This article comes from an idea by Edward Shapard at EdwardShapard.com about how to work smarter, not harder which you can read here. It had a profound affect on me, and I'm sure it will on you.
The moral of the story is that it's all very well developing systems to help you get more done, but are you factoring in the time (read: down-time) it takes to perfect your system? It takes time to get things off the ground so ensure the project you intend to spend your valuable time on warrants it. This applies to many scenarios, and I'm sure you can of a few of your own.
Take the plethora of "successful" internet marketers these days who brag about their huge incomes from zero to $zillions in a matter of days, even hours. But again, like the character in Mr Shapard's story, they fail to inform us that it took four or five, even ten years to perfect their "system" before it made a cent. Get the picture? And what were they doing before that? Developing, tweaking, designing, troubleshooting etc. (again think Mr McDuck!)
Any kind of personal development is a case in point.
Let me explain. I can recall (with some discomfort when I look back at it) the reams of notes and exercises I performed diligently as part of my personal development "education" process prescribed in some of the books I read. Although many of the exercises were useful, my point is, don't get bogged down with the 'how to's.' I discovered the 'system' could be, and is in fact, never ending!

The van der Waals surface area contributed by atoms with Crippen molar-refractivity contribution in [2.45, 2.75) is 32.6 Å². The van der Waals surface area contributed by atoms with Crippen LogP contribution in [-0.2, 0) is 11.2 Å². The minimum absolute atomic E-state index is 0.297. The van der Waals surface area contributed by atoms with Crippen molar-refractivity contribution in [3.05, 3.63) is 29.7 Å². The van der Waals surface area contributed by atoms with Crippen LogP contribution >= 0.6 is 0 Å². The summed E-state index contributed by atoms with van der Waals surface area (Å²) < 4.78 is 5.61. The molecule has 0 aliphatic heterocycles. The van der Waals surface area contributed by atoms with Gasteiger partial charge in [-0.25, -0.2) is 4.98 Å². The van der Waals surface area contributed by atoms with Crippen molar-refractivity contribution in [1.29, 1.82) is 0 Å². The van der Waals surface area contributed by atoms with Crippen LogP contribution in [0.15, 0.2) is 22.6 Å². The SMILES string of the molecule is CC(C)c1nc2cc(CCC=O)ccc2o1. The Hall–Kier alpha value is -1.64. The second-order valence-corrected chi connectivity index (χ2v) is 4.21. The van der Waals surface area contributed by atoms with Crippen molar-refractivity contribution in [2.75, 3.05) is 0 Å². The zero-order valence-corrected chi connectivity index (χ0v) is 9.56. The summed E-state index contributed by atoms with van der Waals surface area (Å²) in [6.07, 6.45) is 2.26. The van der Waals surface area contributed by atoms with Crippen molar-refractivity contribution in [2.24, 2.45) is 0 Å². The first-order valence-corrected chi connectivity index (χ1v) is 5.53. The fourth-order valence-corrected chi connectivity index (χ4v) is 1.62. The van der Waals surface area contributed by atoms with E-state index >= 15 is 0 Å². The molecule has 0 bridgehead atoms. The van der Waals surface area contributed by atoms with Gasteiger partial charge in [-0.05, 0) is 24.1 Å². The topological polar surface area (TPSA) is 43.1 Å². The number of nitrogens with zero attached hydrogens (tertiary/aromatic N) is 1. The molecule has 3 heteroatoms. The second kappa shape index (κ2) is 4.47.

Sounds silly. It's not.
Think more in terms of Herbert Spencer's famous quote "The great aim of education is not knowledge but ACTION."
Look at your own life and identify if the time you spend on attempting to work "smarter" is, in fact dumber. I wasted hours (and numerous notebooks!) looking for answers I didn't really need. I got caught up in the system instead of the action part. The system was the action and it had zero tangible results. Less is more is certainly true for me, what's true for you?